GHASSAN ABU-SITTAH: When you drive by one of the targeted buildings, there's the stench of decaying bodies. They're no longer able to take the bodies out from underneath the rubble. And as you pass by the morgue, there are piles of bodies just wrapped in shrouds and pushed against the corner because the morgue is overflowing.

DAMON: That was Dr. Ghassan Abu-Sittah who you heard there. He's now warning that, on top of everything else, there might be an impending public health catastrophe with the spread of all of the possible diseases, because all of the unburied bodies and the fact that no humanitarian aid has been getting in whatsoever, because Israel is using the siege as its key bargaining chip, because it wants its hostages freed.

DETROW: When you look at the scale of the response, the scale of the violence to come, and layered on top of everything that's happened in the past, without asking you to be naive, what's your best hope for the weeks to come in minimizing all of the long-term generational damage that you're writing and thinking about?

DAMON: My best hope would be that somehow moral clarity ends up playing a part in all of this. To some degree that Gaza is left standing, I would have to say, you know, these are not my words - various actors, various humanitarian organization leaders have been calling what we saw Hamas do against Israel and Israel's level of response and its siege of Gaza a violation of international law. But if we keep piling up these wrongs against one another, we're never going to even begin to give ourselves a chance to shift towards a path that is more right.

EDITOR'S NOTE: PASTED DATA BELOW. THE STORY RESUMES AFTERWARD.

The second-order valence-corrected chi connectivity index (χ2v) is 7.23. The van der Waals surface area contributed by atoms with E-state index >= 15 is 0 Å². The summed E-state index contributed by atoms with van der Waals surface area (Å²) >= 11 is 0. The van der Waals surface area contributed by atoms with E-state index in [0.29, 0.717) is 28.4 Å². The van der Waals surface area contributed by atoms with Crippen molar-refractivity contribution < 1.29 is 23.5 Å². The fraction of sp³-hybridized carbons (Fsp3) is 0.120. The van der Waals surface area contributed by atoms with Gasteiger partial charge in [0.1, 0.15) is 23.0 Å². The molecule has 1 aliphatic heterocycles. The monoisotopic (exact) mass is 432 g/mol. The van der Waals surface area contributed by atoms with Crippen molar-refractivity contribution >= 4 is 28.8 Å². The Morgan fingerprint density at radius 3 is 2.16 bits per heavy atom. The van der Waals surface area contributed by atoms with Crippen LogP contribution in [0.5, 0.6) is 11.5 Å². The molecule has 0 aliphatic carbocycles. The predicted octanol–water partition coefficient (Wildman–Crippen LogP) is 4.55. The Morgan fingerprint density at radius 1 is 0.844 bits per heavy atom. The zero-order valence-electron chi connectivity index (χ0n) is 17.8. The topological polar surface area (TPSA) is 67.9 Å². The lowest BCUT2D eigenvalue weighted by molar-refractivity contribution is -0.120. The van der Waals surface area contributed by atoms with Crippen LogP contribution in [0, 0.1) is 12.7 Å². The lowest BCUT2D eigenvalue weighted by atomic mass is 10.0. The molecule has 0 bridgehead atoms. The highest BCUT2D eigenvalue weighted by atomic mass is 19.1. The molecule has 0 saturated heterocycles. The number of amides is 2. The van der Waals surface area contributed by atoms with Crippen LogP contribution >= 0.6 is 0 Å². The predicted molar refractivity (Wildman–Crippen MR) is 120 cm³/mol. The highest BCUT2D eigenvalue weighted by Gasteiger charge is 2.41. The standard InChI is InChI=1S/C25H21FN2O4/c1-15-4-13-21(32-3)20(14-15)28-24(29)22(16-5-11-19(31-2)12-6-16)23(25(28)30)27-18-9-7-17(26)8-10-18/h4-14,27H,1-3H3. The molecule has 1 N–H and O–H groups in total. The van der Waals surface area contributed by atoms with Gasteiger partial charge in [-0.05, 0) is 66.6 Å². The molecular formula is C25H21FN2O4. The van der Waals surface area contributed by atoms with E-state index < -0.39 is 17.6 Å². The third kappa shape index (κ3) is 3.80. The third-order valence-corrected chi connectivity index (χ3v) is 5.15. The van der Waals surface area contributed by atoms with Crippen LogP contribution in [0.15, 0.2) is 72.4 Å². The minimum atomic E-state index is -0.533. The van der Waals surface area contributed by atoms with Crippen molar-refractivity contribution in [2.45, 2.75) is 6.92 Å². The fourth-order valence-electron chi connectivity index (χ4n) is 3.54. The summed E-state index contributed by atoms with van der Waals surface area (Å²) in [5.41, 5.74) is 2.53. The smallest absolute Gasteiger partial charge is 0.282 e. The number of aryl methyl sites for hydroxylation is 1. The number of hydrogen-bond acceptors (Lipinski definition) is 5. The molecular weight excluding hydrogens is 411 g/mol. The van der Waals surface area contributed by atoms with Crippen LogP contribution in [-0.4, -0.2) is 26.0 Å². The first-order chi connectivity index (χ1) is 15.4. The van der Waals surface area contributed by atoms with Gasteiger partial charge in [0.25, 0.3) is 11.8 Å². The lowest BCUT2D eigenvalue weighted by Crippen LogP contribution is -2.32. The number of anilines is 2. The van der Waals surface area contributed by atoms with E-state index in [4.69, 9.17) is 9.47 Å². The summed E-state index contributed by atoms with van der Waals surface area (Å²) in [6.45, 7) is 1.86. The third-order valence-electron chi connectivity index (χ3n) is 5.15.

DETROW: Arwa Damon was the longtime senior international correspondent for CNN and is now founder and president of the nonprofit International Network for Aid, Relief and Assistance. Thanks so much for joining us.

DAMON: My pleasure. Transcript provided by NPR, Copyright NPR.

NPR transcripts are created on a rush deadline by an NPR contractor. This text may not be in its final form and may be updated or revised in the future. Accuracy and availability may vary. The authoritative record of NPR’s programming is the audio record.

Michael Levitt
Michael Levitt is a news assistant for All Things Considered who is based in Atlanta, Georgia. He graduated from UCLA with a B.A. in Political Science. Before coming to NPR, Levitt worked in the solar energy industry and for the National Endowment for Democracy in Washington, D.C. He has also travelled extensively in the Middle East and speaks Arabic.
Adam Raney
Scott Detrow is a White House correspondent for NPR and co-hosts the NPR Politics Podcast.